Health officials are increasingly concerned about the continuous uptick of Legionnaires’ disease cases, which have risen steadily since 2000.
While the waterborne bacterial disease is relatively rare ― with 6,238 cases nationwide so far this year ― there has been a 13.6 percent increase in cases since this time last year. That’s nearly double the increase of 7.8 percent from 2015 to 2016 in the same time period.
The disease is not contagious. It’s contracted when people breathe in water droplets contaminated with Legionella pneumophilia bacteria.
“A person acquires Legionnaires’ disease from mist,”Julien Martinez, assistant press secretary at the New York City Department of Health and Mental Hygiene, told HuffPost in October. “Most cases of Legionnaires’ disease can be traced to plumbing systems where conditions are favorable for Legionella growth, such as cooling towers, whirlpool spas, hot tubs, humidifiers, hot water tanks and evaporative condensers of large air-conditioning systems.”
For most people, Legionnaires’ disease is treatable with antibiotics, but it can cause severe respiratory illnesses or pneumonia and is fatal for about 1 out of every 10 people who contract it, according to the U.S. Centers for Disease Control and Prevention.
Experts point to a handful of factors when looking at the upward trend. The nation’s aging population, which is more susceptible to the disease, and deteriorating infrastructure are top of the list. And the increased awareness of the disease and improved detection are contributing to the rise in identified cases, Dr. Chris Edens, an epidemiologist on CDC’s Legionella team, told HuffPost.
Edens also pointed to the rise in temperatures nationwide ― with longer summers meaning more usage of cooling towers ― as another potential factor in the increase.
A New York Problem
While cases are up nationally, New York City and state are seeing a particularly steep jump ― with a 78 percent increase and 34 percent rise, respectively, according to the CDC. The city had seen more cases this year that it did in 2015, when it faced the “worst outbreak in its history,” Tonya Winders, CEO and president of Allergy & Asthma Network, part of the Alliance to Prevent Legionnaires’ Disease, told HuffPost in a statement.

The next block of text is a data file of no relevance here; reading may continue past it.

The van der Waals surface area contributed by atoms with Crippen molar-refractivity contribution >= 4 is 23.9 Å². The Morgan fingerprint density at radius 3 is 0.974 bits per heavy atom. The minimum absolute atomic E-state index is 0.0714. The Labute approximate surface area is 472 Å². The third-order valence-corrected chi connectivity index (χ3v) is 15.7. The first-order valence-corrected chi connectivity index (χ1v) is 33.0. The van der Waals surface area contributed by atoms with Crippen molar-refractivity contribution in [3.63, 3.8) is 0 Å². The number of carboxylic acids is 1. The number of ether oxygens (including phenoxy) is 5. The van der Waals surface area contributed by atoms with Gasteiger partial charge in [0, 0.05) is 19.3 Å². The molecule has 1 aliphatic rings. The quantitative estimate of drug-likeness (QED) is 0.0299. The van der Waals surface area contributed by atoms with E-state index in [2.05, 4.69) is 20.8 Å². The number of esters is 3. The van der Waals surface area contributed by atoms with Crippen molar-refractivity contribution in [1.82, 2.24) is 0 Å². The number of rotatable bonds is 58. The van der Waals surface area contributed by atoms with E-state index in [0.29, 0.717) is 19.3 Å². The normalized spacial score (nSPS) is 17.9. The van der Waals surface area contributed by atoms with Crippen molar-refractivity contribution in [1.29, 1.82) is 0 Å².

Martinez attributed the continued rise to the national trend as well as the city’s population density and the growing awareness following a Bronx outbreak in 2015.
But the uptick this year is following an extensive effort after the Bronx outbreak to combat potential Legionnaires’ cases, including becoming the first U.S. municipality to mandate cooling tower maintenance requirements.
“To enforce the regulations, the department hired over 60 staff; trained City personnel; increased surveillance capacity to rapidly detect and respond to potential Legionnaires’ disease clusters; and enhanced the New York City Public Health Laboratory’s ability to detect and characterize Legionella bacteria from cooling tower water samples,” Martinez told HuffPost in an email Monday.
For Winders, however, the numbers show that New York’s efforts have not been enough.
“Until New York starts testing and studying Legionella bacteria in the water system and applies system-level solutions, we do not believe they will see a reduction in Legionnaires’ disease cases anytime soon.”
A National Issue
New York is not alone: A high-profile outbreak at Disneyland in California captured major media attention last month. The rise of cases in Connecticut ― which has seen cases nearly double ― and Ohio and Florida ― which have seen an increase of over 100 cases each ― is also cause for concern.
CDC efforts to ramp up guidelines for building owners combined with increased outreach to state and local health departments to identify connected cases could be vital to bringing down the cases, according to Edens.
“We really do believe that attacking it on all these fronts is the way to bend the curve down the road,” he said.
But fixing aging infrastructure to protect an aging population is no easy matter, Dr. Oscar Alleyne, the current senior adviser for public health at the National Association of County and City Health Officials, told HuffPost. Alleyne previously served for 16 years in epidemiology and county health planning in New York.
“If you look at the growth of population in comparison to what is necessary to control or at least reduce the risk of these kinds of infections, there is an all-hands-on-deck approach needed to seeing what all is there,” he said.
“You tie all these compounding factors together, and you have a recipe for disaster.”